Steven Spielberg says that in his early days as a director his audience were everything to him, and he constantly strove to know them and to thrill and excite them. Wattpad allows you to know what parts of your work are hitting home, what parts of your work are resonating with your audience. You can also learn to take criticism, and how to take praise too.

  1. Become a Star

Those writers who do gain a lot of traction may be invited to become ‘Wattpad Stars’. These guys are the ones with the most followers and reads, and they can be invited to take part in paid projects with major TV networks and film studios. I was commissioned to write a short story for USA Network to promote the launch of a new TV show. Things are constantly changing on Wattpad and there are new opportunities to be had. You may also receive a free t-shirt like I did. Who doesn’t like free t-shirts?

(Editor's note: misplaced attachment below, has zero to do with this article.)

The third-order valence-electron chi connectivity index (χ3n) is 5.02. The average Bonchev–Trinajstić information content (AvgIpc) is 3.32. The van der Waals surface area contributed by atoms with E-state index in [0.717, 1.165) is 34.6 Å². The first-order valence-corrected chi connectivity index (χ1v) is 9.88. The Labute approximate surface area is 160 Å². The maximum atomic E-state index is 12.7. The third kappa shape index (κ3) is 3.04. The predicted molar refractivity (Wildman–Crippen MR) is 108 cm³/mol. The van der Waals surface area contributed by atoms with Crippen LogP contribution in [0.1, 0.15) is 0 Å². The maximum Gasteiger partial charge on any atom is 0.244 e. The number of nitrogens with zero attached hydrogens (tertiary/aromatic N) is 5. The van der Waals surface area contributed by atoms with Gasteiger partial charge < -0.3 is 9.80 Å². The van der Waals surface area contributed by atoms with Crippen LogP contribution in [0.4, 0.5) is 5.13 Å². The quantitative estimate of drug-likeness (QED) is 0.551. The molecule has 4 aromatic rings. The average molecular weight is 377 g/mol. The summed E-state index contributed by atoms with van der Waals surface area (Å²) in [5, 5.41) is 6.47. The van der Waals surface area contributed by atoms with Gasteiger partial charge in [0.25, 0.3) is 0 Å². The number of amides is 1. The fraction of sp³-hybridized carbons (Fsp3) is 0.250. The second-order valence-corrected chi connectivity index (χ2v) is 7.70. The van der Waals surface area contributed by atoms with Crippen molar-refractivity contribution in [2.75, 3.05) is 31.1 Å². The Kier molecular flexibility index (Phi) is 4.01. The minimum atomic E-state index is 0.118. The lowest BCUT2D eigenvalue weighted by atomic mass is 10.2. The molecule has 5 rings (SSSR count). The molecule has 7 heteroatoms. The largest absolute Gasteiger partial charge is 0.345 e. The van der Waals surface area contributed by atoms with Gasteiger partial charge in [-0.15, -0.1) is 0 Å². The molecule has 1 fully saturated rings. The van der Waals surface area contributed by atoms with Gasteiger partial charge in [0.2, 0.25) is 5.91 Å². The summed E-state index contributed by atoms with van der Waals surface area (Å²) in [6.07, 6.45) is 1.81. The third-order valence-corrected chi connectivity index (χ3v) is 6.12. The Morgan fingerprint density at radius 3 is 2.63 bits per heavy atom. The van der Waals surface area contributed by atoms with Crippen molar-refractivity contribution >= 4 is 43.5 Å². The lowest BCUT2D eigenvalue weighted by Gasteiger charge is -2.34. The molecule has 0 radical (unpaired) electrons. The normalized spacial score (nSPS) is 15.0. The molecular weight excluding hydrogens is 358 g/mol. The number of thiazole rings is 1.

1. Find your team

Most writers write alone. But they don’t reach success alone. They do that with help – whether that’s from friends, family, agents, publishers, whoever. There’s some kind of a team alongside every great writer, even if it’s just a long-suffering husband, wife or pet dog. Posting stories on Wattpad can be a great way of finding your gang. When you post, you can promote your work on your Facebook page, or your twitter or wherever. Certain people you already know will take an interest, they will read your work and they will support you. Not everyone. In fact people you thought would support you, may ignore your efforts entirely, but no matter, because the handful that rise up to support you – those are the gems, those are the people you can have with you, all the way to the top.

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Interview With a Book Lover

I love it when you find a great blog to read. And that’s exactly what I did a few months ago when I started following Polyliteramore. Written by 19 year old Gillian Ebersole, the blog includes regular insights into her life and her loves, which include books, dancing, travel and more.
Gillian drinking real butterbeer!